Education in the early decades of Utah’s settlement was a very informal affair. Each Mormon settlement organized its own school and hired a teacher. For the most part, students attended school in small buildings that also housed church meetings, dances, and other community functions.
As early as 1867, Congregational, Presbyterian, and Methodist missions established private elementary and secondary schools. These were intended to counterbalance Mormon-controlled schools. With well-trained teachers and free tuition, they attracted many Mormon students.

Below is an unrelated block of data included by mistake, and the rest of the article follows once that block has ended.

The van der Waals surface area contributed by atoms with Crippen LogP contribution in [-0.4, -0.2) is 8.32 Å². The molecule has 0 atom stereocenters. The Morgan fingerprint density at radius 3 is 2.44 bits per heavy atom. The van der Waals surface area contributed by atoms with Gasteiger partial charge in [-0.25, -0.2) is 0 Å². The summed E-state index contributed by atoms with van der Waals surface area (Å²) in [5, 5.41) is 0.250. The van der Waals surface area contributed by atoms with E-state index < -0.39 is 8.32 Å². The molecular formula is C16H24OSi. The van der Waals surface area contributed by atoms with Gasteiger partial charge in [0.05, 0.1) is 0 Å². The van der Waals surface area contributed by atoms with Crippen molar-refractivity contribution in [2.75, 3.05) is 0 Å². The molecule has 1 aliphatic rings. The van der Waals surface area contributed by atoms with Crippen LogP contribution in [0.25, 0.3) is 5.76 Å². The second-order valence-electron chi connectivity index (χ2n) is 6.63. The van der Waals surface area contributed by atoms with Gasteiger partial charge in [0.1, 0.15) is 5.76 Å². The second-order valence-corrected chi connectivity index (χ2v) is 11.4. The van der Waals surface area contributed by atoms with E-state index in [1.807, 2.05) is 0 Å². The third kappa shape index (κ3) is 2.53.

To counter this trend, the LDS Church established its own system of schools, or academies, throughout the region and other areas where there were large groups of Mormons, including Mexico and Canada.
In 1890, the territorial legislature voted to establish free, tax-supported schools, with higher standards for teachers. Once this was accomplished, standardized school buildings were built throughout the state based on population requirements. Since then, school buildings have gone through various forms based on educational requirements, architectural trends, and population fluctuations.